By Janet Armstrong,
Accredited Interior Designer, CAPS Certified
The prospect of retirement or semi-retirement, perhaps even changing health, may lead to decisions regarding our homes. These life events often have us downsizing to smaller spaces that are easier to manage or ‘lock and leave’ when the urge to travel strikes. While smaller spaces simplify our living situations, they may present a challenge in terms of how to decorate them to make them comfortable and livable as well as stylish. Living/family rooms see a lot of use and while layout is key in a smaller space, they also need to be well appointed to maximize style and make them appear bright, spacious and open.
A few well-chosen pieces will ensure your room is functional yet comfortable. I love ottomans for their multi-functionality; used for extra seating, footrests, coffee tables and storage, these pieces are the work horses of living/family rooms. Small occasional tables are perfect too as they are functional and decorative but can be easily moved around as needed.
Selecting furnishings in the same colour palette as the walls allows the furniture to blend into the space, making it appear more spacious. Minimize the use of patterns and use the same fabric for draperies, throw pillows and even an ottoman to bring cohesion to the space, and enhance the sense of spaciousness.
When choosing the colour palette for your home, don’t be afraid! Because your space is smaller, don’t assume it has to be painted in neutral or light colours; bold and dark colours have a dramatic impact in smaller spaces. However, before committing to any colour palette take your time. Watch how the light moves through the rooms during the day and evening on both sunny and cloudy days. This will allow you to determine where there is an abundance of natural light and where there are shadows or diffused light.
If you decide on a dark colour for walls, bring balance to the space by painting the trim a crisp white and including a lighter area rug and accessories. If you choose a lighter or more neutral colour, dark colours can be featured in your accessories and draperies. These contrasts will ground the space and make it feel less formal.
While some believe a small space requires small furniture, this is not necessarily the case. To ensure balance in your room, consider mixing larger and smaller items. One large statement piece can be the focal point and, when combined with smaller pieces, actually make a room feel more spacious. Just remember to not crowd the space; carefully select what you include to keep the look spacious, open and inviting.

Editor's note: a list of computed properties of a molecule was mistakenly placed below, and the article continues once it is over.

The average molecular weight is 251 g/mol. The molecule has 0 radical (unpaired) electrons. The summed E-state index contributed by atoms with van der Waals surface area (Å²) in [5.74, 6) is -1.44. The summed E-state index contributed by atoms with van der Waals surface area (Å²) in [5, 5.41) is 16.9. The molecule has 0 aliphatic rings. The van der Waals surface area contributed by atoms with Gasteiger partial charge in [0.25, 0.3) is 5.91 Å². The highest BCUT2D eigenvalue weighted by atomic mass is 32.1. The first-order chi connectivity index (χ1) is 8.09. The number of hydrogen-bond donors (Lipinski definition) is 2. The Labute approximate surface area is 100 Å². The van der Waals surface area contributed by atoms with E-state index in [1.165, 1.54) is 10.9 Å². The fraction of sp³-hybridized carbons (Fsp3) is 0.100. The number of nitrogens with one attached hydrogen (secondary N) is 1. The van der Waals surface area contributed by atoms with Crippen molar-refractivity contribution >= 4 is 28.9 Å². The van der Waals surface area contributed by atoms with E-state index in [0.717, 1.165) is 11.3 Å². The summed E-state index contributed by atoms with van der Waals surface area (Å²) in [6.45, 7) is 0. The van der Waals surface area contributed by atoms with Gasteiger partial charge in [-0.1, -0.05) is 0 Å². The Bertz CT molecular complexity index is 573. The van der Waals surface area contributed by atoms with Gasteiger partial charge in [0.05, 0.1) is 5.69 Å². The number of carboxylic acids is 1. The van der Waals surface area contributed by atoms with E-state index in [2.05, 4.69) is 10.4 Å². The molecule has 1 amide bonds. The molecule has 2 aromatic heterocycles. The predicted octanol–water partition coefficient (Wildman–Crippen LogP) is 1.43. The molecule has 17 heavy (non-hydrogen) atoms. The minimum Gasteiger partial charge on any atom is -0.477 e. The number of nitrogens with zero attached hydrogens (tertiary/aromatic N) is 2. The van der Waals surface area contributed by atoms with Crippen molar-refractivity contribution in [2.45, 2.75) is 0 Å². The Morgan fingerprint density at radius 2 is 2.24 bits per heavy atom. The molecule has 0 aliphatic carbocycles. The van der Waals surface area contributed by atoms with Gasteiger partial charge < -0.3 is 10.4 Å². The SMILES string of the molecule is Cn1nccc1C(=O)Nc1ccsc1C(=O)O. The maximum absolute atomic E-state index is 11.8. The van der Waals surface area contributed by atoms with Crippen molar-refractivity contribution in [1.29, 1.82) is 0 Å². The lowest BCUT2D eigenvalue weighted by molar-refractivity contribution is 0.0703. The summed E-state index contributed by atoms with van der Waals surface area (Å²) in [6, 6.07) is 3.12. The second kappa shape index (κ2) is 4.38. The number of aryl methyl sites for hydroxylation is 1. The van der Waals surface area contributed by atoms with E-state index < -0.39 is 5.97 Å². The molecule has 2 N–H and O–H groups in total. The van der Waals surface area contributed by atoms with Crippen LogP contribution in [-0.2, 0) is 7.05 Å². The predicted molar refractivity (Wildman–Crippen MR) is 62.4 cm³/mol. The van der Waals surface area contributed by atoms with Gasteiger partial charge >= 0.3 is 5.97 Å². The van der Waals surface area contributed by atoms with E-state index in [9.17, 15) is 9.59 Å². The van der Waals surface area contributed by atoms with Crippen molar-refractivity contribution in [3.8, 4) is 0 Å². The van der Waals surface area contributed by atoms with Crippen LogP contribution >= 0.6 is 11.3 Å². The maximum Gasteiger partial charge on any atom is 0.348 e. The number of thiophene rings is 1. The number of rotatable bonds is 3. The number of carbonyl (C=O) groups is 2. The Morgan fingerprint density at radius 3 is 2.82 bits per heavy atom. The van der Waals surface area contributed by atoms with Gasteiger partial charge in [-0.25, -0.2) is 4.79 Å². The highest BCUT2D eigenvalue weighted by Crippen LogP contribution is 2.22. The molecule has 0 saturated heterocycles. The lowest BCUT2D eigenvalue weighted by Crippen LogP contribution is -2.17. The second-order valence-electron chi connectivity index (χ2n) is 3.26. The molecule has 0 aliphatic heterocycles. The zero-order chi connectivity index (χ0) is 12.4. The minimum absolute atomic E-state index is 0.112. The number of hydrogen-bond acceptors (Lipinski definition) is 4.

Let the Light Flow
Using ‘leggy’ tables and seating with visual space beneath allows the light to flow and your space to appear open and bright. Occasional tables with glass tops and shelves below reflect light making the room appear open. Mirrors are the perfect accessory in any space for reflecting light and creating a sense of spaciousness. Ensure the mirror makes a statement; it should be large enough to look intentional and maximize the amount of reflective light.
In a small room, furniture right against the wall emphasizes the limited space and does nothing to make it appear larger. Placing furniture an inch or so from the wall actually creates negative space giving the illusion of more room.
Less is More
Nowhere is the “less is more” approach truer than in design and décor, especially in a smaller setting. You want to keep rooms spacious and relaxed, not busy and distracting. This is not the space to display your entire collection of tchotchkes, no matter how interesting. A small vignette with a number of your favourites makes a pleasing display and a completely bare table can be perfect in its simplicity.
If you are designing a vignette, remember an odd number of objects is more interesting and balanced. For visual appeal include large, medium and small items in one colour, complementary colours and/ or with different textures. This is where you can have fun and express your personal flair.
The “less is more” approach extends to wall space. Intentionally leaving ‘negative’ space on the walls makes a big impact and produces a more relaxed feel. One large artwork surrounded by blank wall space is striking and draws attention.
No matter why you’re figuring out layout and décor for more manageable space, these guidelines will assist with decisions about furniture, colour and decor for rooms that appear spacious and stylish.
Janet Armstrong (www.simplyswankdecor.ca) is a graduate of the Interior Design Institute of Canada. She’s also a certified aging in place specialist (CAPS), national chair of the Decorators and Designers Association of Canada (DDA Canada) and a board member of LivABLE Design.